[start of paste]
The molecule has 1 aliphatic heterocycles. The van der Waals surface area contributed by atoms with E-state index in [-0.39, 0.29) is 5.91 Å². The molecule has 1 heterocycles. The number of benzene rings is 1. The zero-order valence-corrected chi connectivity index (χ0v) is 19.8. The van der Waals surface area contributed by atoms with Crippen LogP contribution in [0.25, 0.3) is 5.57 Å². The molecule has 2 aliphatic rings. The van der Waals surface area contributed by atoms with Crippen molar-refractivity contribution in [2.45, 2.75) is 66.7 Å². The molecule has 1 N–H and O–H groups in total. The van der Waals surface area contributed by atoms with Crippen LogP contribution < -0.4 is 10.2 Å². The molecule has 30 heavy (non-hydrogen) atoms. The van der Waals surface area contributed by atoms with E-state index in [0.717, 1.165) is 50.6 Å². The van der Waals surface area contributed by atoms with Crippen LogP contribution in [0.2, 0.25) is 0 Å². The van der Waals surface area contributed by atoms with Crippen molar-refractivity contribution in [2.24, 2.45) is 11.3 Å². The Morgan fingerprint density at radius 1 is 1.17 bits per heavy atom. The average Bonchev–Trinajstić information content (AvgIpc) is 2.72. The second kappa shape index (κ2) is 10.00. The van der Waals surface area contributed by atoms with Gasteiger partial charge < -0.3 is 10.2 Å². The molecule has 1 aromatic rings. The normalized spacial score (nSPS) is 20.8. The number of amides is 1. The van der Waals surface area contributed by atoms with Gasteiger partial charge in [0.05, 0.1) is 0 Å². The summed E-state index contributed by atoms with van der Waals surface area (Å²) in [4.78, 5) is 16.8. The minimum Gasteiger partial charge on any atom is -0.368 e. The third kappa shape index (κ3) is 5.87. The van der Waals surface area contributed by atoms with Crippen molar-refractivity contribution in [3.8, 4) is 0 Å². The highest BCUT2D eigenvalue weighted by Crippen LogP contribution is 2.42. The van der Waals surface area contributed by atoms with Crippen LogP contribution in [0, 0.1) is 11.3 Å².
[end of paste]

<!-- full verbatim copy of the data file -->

The molecule has 1 aliphatic heterocycles. The van der Waals surface area contributed by atoms with E-state index in [-0.39, 0.29) is 5.91 Å². The molecule has 1 heterocycles. The number of benzene rings is 1. The zero-order valence-corrected chi connectivity index (χ0v) is 19.8. The van der Waals surface area contributed by atoms with Crippen LogP contribution in [0.25, 0.3) is 5.57 Å². The molecule has 2 aliphatic rings. The van der Waals surface area contributed by atoms with Crippen molar-refractivity contribution in [2.45, 2.75) is 66.7 Å². The molecule has 1 N–H and O–H groups in total. The van der Waals surface area contributed by atoms with Crippen LogP contribution < -0.4 is 10.2 Å². The molecule has 30 heavy (non-hydrogen) atoms. The van der Waals surface area contributed by atoms with E-state index in [0.717, 1.165) is 50.6 Å². The van der Waals surface area contributed by atoms with Crippen LogP contribution in [0.2, 0.25) is 0 Å². The van der Waals surface area contributed by atoms with Crippen molar-refractivity contribution in [2.24, 2.45) is 11.3 Å². The Morgan fingerprint density at radius 1 is 1.17 bits per heavy atom. The average Bonchev–Trinajstić information content (AvgIpc) is 2.72. The second kappa shape index (κ2) is 10.00. The van der Waals surface area contributed by atoms with Gasteiger partial charge < -0.3 is 10.2 Å². The molecule has 1 aromatic rings. The normalized spacial score (nSPS) is 20.8. The number of amides is 1. The van der Waals surface area contributed by atoms with Gasteiger partial charge in [0.05, 0.1) is 0 Å². The summed E-state index contributed by atoms with van der Waals surface area (Å²) in [4.78, 5) is 16.8. The minimum Gasteiger partial charge on any atom is -0.368 e. The third kappa shape index (κ3) is 5.87. The van der Waals surface area contributed by atoms with Crippen molar-refractivity contribution in [3.8, 4) is 0 Å². The highest BCUT2D eigenvalue weighted by Crippen LogP contribution is 2.42. The van der Waals surface area contributed by atoms with Crippen LogP contribution in [0, 0.1) is 11.3 Å².